[11] See Citizens United, 130 S. Ct. at 899 (majority opinion) (concluding there was no reason to include BCRA in the “narrow class of speech restrictions that operate to the disadvantage of certain persons” because “[t]he corporate independent expenditures at issue in this case . . . would not interfere with governmental functions”).

[12] Id. at 971 n.72 (Stevens, J., dissenting).

[13] Id. (internal citations omitted).

[14] See First Nat’l Bank of Bos. v. Bellotti, 435 U.S. 765, 780 n.15 (1978) (“[C]orporations are persons within the meaning of the Fourteenth Amendment.”).

[15] See Daniel J.H. Greenwood, Fictional Shareholders: For Whom are Corporate Managers Trustees, Revisited, 69 S. Cal. L. Rev. 1021, 1093–94 (1996) (arguing that corporations lobby for laws that no human being would desire, and which may in fact be harmful to human beings).

[16] Cf. David Millon, Theories of the Corporation, 1990 Duke L.J. 201, 202 (1990) (“Historically, the political implications of the natural/artificial and entity/aggregate distinctions have been ambiguous, meaning different things at different times.”).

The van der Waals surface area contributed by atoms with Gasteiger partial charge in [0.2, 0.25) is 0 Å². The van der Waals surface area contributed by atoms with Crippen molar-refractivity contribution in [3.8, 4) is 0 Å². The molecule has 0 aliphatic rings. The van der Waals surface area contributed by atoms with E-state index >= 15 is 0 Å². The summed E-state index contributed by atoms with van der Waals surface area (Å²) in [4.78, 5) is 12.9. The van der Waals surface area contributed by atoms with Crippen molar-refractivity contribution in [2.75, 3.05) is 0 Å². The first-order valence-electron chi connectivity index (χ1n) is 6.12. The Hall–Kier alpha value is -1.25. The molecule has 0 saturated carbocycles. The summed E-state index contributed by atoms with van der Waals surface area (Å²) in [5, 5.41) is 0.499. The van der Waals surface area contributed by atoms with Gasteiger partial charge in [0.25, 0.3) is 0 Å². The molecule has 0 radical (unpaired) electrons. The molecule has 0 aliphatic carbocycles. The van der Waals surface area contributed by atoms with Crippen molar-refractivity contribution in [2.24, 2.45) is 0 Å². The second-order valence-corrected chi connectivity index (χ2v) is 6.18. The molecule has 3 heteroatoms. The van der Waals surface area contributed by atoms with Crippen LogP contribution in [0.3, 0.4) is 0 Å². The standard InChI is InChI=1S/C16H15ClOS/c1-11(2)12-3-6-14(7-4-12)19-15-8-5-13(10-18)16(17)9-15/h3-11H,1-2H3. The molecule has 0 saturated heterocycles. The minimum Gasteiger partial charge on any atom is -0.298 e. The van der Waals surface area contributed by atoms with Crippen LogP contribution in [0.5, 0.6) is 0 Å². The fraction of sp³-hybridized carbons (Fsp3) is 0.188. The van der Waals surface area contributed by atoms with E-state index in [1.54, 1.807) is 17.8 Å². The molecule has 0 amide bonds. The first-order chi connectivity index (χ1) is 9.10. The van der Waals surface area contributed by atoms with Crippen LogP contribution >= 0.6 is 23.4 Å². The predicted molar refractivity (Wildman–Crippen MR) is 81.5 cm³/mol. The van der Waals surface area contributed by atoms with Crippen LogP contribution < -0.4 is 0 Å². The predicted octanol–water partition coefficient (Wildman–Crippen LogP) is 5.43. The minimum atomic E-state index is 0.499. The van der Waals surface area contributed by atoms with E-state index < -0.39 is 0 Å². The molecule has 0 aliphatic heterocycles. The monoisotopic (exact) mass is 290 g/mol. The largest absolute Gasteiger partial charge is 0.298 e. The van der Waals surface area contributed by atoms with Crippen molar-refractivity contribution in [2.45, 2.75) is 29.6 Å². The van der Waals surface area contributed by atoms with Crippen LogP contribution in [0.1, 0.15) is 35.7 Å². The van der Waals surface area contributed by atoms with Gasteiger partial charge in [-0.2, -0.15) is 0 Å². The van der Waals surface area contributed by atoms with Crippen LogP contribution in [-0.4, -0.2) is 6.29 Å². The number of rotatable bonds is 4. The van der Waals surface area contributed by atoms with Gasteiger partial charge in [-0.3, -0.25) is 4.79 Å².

[17] Cf. William W. Bratton, Jr., The “Nexus of Contracts” Corporation: A Critical Appraisal, 74 Cornell L. Rev. 407, 433 (1989) (“Commentary grounded in the nexus of contracts concept declares ‘contract or concession’ to be the political issue regarding the theory of the firm. It asserts that advocates of government regulation subscribe to a concession theory of the corporation’s origin and then draws on the nexus of contracts to rebut concession theory.”).

[18] CTS Corp. v. Dynamics Corp. of America, 481 U.S. 69, 89 (1989).